In Response

by: Said from: Egypt
June 20, 2012 4:40 PM
mmmmmm well done my pal...You are right so do I think too.It is better to leave us alone and avoid being milked...thus we keep our OIL and treasures safe also from being milked by you.....Be yourselves and please don't interfere ..try to solve your own problems and don't export your hatred and extremism to us

by: Sid Harth from: DC
June 18, 2012 6:15 PM
Early morning, to a separate claim by Muslim Brotherhood that their man won the election, when all the counting, processing, checking and rechecking was not even started, I said:

"Uncle Sam Decides, not the Egyptian election Commission."

Mostly based upon my personal judgment and the past experience, I came out to be more accurate than the media reports.

The Military has made Muslim Brotherhood their mortal enemy. The same goes for the earlier Mubarak dictatorship. It is much safer to deal with an enemy (of democratic processes) you know than start worrying about the devil you know, fer shur, I go.

...and I am Sid Harth@webworldismyoyster.com


by: Roni Hachacham
June 18, 2012 12:02 PM
And what it is about Muslim Sisterhood's? Are they out of picture?
In Response

by: Proud to be Muslim from: Egypt
June 20, 2012 4:25 PM
There is no need to be a wise guy......But as you know o mayn't know ,the word "brother" can also include sister...I say my son when I mean my sons and daughters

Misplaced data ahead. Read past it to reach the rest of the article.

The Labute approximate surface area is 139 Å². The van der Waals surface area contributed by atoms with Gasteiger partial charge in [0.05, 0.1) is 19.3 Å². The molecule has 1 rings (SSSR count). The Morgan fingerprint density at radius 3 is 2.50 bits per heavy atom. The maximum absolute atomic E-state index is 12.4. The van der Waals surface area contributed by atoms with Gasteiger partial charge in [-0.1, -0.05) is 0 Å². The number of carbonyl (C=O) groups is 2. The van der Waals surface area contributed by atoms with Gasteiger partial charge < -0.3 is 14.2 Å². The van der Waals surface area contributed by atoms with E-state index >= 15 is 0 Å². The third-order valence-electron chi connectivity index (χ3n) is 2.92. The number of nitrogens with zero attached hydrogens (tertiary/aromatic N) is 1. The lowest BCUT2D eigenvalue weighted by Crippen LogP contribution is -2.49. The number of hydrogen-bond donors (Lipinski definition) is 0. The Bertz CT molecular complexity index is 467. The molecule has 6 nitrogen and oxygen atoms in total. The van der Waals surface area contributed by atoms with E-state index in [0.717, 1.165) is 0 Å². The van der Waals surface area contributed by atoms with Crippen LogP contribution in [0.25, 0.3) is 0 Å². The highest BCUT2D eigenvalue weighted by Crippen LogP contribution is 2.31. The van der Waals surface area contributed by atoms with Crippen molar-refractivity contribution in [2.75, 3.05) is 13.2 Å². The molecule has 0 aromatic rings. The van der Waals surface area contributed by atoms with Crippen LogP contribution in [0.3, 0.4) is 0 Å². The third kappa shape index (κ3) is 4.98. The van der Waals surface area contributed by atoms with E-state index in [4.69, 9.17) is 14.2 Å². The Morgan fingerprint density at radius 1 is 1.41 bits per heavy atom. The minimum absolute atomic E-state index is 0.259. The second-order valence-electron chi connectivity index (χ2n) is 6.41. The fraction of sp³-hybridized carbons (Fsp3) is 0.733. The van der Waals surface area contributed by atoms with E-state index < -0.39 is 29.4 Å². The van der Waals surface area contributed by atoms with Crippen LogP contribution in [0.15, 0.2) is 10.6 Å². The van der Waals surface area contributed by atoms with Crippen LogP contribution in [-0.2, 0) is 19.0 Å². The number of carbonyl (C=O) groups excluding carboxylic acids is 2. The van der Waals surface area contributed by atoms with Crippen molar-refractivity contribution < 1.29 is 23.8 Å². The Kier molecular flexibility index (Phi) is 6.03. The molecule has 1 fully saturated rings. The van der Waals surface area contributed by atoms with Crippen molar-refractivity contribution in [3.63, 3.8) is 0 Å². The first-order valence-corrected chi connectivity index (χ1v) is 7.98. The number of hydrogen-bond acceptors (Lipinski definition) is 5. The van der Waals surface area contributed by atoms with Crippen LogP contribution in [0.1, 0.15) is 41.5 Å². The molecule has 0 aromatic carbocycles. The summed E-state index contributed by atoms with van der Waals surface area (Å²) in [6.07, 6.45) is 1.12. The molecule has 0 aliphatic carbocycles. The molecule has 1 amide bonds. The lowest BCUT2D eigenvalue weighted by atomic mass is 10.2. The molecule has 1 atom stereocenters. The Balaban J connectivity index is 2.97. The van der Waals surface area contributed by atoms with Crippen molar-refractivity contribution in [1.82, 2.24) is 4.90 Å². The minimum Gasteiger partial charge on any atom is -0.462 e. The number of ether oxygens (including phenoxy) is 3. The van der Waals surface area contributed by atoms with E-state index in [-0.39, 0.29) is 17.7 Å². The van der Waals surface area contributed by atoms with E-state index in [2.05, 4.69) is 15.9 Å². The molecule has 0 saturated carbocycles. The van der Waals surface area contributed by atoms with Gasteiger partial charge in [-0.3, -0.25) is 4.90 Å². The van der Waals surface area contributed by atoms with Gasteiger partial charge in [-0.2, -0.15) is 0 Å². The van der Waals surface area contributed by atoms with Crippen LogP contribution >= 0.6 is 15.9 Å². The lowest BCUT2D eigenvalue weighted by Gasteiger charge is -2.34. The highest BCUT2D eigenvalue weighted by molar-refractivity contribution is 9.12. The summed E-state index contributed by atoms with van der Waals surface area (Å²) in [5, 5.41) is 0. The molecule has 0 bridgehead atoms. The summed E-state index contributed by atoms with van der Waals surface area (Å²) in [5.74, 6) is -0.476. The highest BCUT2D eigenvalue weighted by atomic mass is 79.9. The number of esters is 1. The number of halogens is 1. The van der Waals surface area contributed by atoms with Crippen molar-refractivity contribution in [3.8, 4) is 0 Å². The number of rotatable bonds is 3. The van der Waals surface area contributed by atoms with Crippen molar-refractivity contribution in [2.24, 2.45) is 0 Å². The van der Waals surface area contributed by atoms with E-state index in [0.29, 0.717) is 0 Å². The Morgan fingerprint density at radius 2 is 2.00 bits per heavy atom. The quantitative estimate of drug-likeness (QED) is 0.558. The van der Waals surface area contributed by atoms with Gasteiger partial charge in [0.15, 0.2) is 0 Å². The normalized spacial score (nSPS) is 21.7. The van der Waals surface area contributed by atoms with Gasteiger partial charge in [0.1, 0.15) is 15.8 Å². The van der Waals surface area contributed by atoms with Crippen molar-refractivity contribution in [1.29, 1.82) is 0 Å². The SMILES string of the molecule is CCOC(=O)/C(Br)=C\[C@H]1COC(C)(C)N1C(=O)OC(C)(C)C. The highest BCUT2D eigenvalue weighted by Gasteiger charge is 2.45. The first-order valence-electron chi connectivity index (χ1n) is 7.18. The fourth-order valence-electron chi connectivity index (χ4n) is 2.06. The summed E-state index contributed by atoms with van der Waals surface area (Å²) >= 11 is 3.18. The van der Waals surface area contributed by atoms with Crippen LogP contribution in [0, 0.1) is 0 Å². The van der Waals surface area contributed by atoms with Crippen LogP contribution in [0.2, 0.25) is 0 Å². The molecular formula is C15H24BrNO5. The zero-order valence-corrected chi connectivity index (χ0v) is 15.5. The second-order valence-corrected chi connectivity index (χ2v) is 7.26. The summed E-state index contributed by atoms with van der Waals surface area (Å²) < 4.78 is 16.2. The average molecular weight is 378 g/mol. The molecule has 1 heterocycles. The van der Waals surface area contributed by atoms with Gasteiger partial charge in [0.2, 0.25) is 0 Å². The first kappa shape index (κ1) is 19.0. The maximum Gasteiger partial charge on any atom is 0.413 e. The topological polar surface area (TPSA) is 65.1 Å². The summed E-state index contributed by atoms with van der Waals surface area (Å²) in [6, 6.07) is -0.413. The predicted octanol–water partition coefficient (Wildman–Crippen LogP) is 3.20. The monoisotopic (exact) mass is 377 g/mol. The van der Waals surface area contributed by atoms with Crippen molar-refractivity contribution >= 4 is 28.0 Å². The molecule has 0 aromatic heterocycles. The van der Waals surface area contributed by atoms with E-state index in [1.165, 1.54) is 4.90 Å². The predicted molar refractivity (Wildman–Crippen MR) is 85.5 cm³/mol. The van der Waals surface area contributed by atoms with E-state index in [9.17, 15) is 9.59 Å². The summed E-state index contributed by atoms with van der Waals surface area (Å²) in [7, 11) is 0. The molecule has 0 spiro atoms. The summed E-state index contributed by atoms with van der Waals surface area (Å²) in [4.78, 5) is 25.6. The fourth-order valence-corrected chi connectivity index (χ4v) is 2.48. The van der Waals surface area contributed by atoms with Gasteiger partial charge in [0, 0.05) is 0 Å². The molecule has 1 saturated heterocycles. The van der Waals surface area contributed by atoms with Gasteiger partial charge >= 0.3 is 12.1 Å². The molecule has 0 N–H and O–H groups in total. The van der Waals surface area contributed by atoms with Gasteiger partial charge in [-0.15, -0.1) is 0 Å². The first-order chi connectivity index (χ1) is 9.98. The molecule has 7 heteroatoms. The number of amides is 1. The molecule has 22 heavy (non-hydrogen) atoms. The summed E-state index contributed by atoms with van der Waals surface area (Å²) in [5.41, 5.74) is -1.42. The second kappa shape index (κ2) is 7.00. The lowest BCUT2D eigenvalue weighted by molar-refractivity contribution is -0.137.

Featured Videos

Your JavaScript is turned off or you have an old version of Adobe's Flash Player. Get the latest Flash player.
Colombians Flee Venezuela as Border Crisis Escalatesi
X
August 27, 2015 2:08 AM
Hundreds of Colombians have fled Venezuela since last week, amid an escalating border crisis between the two countries. Last week, Venezuelan President Nicolas Maduro ordered the closure of a key border crossing after smugglers injured three Venezuelan soldiers and a civilian. The president also ordered the deportation of Colombians who are in Venezuela illegally. Zlatica Hoke reports.
Video

Video Colombians Flee Venezuela as Border Crisis Escalates

Hundreds of Colombians have fled Venezuela since last week, amid an escalating border crisis between the two countries. Last week, Venezuelan President Nicolas Maduro ordered the closure of a key border crossing after smugglers injured three Venezuelan soldiers and a civilian. The president also ordered the deportation of Colombians who are in Venezuela illegally. Zlatica Hoke reports.
Video

Video Is China's Economic Data Accurate?

Some investors say China's wild stock market gyrations have been made worse by worries about the reliability of that nation's economic data. And some critics say the reports can mislead investors by painting an unrealistically-strong picture of the economy. A key China scholar says Beijing is not fudging ((manipulating)) the numbers, but that the economy is evolving quickly from smoke-stack industries to services, and the ways of tracking new economic activity are falling behind the change. V
Video

Video Next to Iran, Climate at Forefront of Obama Agenda

President Barack Obama this week announced new initiatives aimed at making it easier for Americans to access renewable energy sources such as solar and wind. Obama is not slowing down when it comes to pushing through climate change measures, an issue he says is the greatest threat to the country’s national security. VOA correspondent Aru Pande has more from the White House.